Current and former intelligence officials said that although they were able to at least partly track Vinas, they fear that the informal network of militants in Pakistan that he tapped into is widespread and below the radar of U.S. intelligence gathering.Juan Zarate, the former deputy national security advisor for combating terrorism in the Bush administration, said that the Vinas case illustrated how difficult it was to follow young men who become radicalized and make their way to militant camps in Pakistan, as well as Afghanistan, Iraq and Somalia."I don't think the FBI or [CIA] would say that they've seen even a poorly organized or loose [U.S.] pipeline," Zarate said. "But I don't think anyone is fully confident that we have full visibility of all the potential pipelines or of radicalized individuals trying to make their way to fight."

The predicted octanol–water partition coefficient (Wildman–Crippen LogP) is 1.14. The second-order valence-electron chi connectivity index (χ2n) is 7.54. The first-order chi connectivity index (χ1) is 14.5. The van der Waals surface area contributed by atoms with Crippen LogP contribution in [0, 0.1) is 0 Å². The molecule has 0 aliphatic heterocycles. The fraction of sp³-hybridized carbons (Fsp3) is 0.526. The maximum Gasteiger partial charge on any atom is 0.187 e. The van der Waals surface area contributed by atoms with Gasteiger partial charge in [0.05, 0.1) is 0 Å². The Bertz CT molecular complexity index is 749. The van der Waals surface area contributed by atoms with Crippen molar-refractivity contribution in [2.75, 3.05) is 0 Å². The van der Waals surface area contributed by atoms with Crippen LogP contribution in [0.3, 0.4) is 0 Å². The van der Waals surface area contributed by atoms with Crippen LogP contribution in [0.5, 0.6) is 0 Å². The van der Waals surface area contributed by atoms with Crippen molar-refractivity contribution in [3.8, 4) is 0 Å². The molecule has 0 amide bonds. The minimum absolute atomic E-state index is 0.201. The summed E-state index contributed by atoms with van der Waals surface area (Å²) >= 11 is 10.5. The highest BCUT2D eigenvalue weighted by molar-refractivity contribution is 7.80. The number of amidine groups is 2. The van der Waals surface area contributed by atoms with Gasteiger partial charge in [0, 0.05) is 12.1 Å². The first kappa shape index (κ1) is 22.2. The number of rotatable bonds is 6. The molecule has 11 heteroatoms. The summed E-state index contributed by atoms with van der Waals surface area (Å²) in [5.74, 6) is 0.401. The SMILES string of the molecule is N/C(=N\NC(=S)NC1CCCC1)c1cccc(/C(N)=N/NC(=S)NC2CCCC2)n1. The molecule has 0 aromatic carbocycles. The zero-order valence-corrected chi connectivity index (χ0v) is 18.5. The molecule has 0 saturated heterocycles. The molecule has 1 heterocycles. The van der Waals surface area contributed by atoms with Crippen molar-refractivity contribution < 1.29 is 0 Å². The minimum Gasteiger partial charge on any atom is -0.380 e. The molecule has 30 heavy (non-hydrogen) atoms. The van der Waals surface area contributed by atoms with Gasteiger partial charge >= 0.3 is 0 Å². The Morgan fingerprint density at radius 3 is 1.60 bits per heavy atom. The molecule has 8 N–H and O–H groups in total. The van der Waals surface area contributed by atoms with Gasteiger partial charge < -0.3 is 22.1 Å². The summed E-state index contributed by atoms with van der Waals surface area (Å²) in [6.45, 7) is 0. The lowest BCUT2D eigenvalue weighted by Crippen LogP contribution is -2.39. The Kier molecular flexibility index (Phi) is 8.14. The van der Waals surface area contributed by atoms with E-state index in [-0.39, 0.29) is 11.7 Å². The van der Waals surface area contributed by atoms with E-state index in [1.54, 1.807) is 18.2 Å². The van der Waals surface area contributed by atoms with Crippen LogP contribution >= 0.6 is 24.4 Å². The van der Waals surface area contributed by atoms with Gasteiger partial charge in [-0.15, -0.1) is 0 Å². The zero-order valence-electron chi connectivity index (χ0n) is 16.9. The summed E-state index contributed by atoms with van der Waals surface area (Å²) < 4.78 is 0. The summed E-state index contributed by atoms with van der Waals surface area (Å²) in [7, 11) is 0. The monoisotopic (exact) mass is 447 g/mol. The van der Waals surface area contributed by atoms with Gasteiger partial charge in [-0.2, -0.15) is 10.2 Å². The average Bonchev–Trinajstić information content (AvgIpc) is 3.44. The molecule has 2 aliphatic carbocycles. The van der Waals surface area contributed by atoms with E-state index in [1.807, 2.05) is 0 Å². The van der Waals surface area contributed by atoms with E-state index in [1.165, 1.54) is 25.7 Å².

"We're not worried about volume," Zarate added. "But all you need is a cell to inflict damage."..more...http://www.latimes.com/news/nationworld/nation/la-na-american-jihadi26-2009jul26,0,3960970.story